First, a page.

Many resources are available for the AutoCAD
To start with, check out the
newsgroup that is devoted to AutoCAD users. Next, check out the many discussion groups found on the
These newsgroups offer a forum for you to discuss your AutoCAD questions and problems with other users. Most Internet browsers let you access newsgroups. Internet Explorer doesn't allow you to join some newsgroups, so if you find that you cannot connect to a newsgroup, try Outlook Express. Another alternative is to use the Mozilla browser, which can be downloaded at www.mozilla.org.
The Autodesk discusion groups can be used with any browser. To get to the Autodesk discussion groups,
Also, check out the Sybex website at www.sybex.com for the latest information on more great books on AutoCAD. Finally, visit my own site ” www.omura.com ”for information concerning this and other books, files, and links to other AutoCAD resources.
Try to think of some other keyboard macros you would like to create. For example, you might try to create a macro that copies and rotates an object at the same time. This operation is a
Here are some hints to get you started:
Use the Copy command to copy an object in place.
Use the same coordinate for the base point and the second point (for example, 0,0).
Use the Last Selection option to rotate the last object selected, which happens to be the original object that was
AutoCAD offers a high degree of flexibility and customization, enabling you to tailor the software's look and feel to your requirements. In this chapter, you will see how to customize AutoCAD so that it integrates more smoothly into your workgroup and office environment.
The first part of the chapter shows how to adapt AutoCAD to fit your particular needs. You will learn how to customize AutoCAD by modifying its
You'll then take a look at some general issues that arise when you use AutoCAD in an office. In this discussion you might find help with some problems you have
The most direct way to adapt AutoCAD to your way of working is to customize the toolbars. Auto- CAD offers new users an easy route to customization through the Customize dialog box. With the Customize dialog box, you can create new toolbars, customize tools, and even create new icons. You can also create keyboard shortcuts. In this section, you'll discover how easy it is to add menu and toolbar features to AutoCAD.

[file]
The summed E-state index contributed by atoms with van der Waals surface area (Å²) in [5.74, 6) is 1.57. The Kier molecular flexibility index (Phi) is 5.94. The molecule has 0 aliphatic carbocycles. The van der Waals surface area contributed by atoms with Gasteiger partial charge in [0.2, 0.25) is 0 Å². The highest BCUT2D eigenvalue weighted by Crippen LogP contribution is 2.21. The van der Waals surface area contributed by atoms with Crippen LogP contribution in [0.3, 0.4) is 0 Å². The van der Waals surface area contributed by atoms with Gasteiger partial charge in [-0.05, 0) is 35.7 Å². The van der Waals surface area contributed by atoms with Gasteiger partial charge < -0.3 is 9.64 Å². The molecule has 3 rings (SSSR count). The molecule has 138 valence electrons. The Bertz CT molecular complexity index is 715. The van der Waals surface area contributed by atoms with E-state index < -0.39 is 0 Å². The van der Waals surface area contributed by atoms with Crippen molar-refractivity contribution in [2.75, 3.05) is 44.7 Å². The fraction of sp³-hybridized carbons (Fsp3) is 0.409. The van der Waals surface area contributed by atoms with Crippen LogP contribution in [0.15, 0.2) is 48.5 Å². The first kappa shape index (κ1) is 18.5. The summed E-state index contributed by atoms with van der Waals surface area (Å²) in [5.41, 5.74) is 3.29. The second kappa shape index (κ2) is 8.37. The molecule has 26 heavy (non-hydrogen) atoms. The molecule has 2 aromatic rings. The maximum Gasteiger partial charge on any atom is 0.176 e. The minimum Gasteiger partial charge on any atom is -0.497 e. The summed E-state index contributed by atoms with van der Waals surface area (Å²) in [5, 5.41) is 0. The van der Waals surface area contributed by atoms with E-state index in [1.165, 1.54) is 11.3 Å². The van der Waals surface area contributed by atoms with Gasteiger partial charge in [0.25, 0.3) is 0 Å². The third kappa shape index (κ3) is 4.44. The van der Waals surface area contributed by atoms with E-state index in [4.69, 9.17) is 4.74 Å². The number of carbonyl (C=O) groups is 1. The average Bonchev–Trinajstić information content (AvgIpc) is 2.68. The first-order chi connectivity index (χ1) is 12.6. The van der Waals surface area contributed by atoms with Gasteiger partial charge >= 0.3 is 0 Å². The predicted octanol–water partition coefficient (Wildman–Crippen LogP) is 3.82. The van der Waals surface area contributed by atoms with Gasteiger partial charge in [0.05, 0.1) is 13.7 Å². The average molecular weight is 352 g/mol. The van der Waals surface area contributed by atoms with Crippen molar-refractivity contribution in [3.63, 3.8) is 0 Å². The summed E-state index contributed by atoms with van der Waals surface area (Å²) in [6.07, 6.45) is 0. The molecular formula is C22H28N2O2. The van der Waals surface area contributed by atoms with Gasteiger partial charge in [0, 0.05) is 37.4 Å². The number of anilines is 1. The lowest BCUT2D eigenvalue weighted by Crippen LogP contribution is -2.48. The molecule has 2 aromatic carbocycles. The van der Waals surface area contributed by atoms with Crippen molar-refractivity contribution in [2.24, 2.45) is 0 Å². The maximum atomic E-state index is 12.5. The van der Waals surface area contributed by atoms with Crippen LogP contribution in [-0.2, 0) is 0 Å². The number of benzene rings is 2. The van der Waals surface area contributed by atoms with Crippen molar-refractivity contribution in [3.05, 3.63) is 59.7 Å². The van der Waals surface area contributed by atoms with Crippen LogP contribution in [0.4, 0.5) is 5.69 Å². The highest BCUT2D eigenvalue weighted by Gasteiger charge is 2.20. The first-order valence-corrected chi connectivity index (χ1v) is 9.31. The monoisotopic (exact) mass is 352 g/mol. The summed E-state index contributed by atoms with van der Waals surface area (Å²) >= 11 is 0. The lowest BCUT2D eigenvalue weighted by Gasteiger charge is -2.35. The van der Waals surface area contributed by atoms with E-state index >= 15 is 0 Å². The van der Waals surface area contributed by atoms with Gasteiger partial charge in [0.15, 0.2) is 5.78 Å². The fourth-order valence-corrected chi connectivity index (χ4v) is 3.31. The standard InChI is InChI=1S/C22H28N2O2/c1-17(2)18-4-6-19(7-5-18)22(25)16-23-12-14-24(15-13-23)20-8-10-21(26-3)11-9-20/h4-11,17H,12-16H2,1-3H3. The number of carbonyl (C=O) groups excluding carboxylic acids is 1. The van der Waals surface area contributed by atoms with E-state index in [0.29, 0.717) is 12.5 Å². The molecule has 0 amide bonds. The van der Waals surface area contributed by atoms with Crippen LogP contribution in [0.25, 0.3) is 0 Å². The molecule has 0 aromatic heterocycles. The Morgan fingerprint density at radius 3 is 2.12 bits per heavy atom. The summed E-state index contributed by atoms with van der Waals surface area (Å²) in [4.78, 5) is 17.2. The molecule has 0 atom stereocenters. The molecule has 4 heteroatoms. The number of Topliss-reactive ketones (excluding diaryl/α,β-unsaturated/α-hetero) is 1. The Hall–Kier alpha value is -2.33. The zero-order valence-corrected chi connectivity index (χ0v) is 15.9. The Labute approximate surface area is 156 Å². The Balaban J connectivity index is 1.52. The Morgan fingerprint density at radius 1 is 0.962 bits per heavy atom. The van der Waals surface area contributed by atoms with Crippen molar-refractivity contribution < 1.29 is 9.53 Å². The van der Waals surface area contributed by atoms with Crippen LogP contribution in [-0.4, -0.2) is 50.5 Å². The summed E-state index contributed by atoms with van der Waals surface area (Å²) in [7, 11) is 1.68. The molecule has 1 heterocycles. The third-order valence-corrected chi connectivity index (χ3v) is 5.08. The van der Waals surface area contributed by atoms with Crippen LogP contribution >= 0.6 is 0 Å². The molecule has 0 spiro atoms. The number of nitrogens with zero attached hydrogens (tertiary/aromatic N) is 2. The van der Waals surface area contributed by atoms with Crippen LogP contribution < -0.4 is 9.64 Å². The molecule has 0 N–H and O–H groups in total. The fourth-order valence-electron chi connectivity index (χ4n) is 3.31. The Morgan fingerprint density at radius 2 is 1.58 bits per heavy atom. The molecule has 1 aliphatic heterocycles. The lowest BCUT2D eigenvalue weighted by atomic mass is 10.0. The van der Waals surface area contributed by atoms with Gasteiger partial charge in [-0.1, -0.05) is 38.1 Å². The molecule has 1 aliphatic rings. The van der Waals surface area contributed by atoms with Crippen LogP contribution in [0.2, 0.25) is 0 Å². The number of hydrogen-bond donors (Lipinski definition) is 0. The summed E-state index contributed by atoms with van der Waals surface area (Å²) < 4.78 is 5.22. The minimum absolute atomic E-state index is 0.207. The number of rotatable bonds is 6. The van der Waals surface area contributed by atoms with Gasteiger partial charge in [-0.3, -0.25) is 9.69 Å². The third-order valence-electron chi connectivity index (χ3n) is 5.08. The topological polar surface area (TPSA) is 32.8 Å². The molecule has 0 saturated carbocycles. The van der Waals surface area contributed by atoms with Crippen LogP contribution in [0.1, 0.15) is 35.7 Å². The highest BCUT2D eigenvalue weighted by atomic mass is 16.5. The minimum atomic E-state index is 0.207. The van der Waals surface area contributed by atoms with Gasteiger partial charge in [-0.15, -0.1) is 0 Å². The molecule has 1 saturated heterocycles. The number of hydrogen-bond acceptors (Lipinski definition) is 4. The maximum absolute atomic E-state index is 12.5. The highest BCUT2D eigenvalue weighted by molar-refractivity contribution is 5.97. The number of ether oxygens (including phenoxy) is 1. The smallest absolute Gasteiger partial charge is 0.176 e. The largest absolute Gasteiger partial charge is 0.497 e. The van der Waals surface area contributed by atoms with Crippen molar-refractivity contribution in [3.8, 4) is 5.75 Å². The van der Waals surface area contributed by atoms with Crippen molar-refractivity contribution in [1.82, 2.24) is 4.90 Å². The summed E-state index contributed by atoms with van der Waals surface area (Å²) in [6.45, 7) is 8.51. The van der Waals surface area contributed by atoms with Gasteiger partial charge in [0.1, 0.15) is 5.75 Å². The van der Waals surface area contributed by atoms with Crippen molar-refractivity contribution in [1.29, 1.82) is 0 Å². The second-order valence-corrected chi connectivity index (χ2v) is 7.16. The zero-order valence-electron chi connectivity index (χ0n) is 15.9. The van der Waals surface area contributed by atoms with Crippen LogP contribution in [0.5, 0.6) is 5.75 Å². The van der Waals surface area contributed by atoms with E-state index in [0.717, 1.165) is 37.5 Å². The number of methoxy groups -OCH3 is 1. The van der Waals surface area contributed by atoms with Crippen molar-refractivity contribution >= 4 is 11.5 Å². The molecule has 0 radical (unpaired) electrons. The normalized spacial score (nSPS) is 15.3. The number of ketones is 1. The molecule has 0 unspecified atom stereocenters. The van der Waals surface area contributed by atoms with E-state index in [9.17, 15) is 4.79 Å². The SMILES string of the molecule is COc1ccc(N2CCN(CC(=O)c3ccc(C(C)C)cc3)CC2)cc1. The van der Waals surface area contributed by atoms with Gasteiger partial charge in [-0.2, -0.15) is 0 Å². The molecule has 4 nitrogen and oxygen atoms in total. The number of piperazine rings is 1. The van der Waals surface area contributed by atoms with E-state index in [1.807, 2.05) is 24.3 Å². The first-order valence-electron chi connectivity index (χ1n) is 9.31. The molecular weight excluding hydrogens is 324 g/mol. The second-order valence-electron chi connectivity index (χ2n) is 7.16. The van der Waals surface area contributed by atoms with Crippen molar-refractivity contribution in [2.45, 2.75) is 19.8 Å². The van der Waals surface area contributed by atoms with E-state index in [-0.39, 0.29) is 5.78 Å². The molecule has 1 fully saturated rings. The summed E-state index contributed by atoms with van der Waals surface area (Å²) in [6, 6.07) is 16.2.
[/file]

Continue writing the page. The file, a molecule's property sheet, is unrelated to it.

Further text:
Throughout this book, you've used the toolbar shortcut menu to
Let's take a look at what it has to offer:
Right-click the Draw toolbar and then choose Customize from the shortcut menu to open the Customize dialog box.
Click the Toolbars tab. You see a Toolbars list to the left and a Menu
In the Toolbars list, click the Inquiry check box to display the Inquiry toolbar. (You might have to move the Customize dialog box to see the Inquiry toolbar.)
As you have just seen, you can use the Customize dialog box to open a toolbar, but toolbars behave in a different way when you have the Customize dialog box open, as you'll see in the
Click the Distance tool in the Inquiry toolbar to open the Customize dialog box at the Button Properties tab. You see the properties of the Distance tool.
Click the Line tool in the Drawing toolbar. The information in the Button Properties tab changes to show you the properties of the Line tool.
Click the Close button to close the Customize dialog box.
As you can see from this exercise, when you click tools in the Customize dialog box, they display their properties instead of performing their usual function. This enables you to change the tools' behavior and appearance.
Let's take a moment to look at the contents of the Button Properties tab. At the top, you see the name of the tool in an input box. You can use this
Below the Name input box is the Description input box. Here you can enter a full description of the tool. The description you enter appears in the status bar at the bottom of the AutoCAD window whenever you point to the tool.
The heart of the Button Properties tab is the Macro Associated With This Button input box. This input box contains the explicit instructions that AutoCAD is to execute when the tool is selected. For the Line tool, you see ^C^C_line . The two ^C s are a special AutoCAD menu notation indicating the Esc key. In other words, the presence of the ^C s in the macro is the same as pressing the Esc key. Two are used to ensure that AutoCAD returns to the command prompt even if it is in the middle of another command.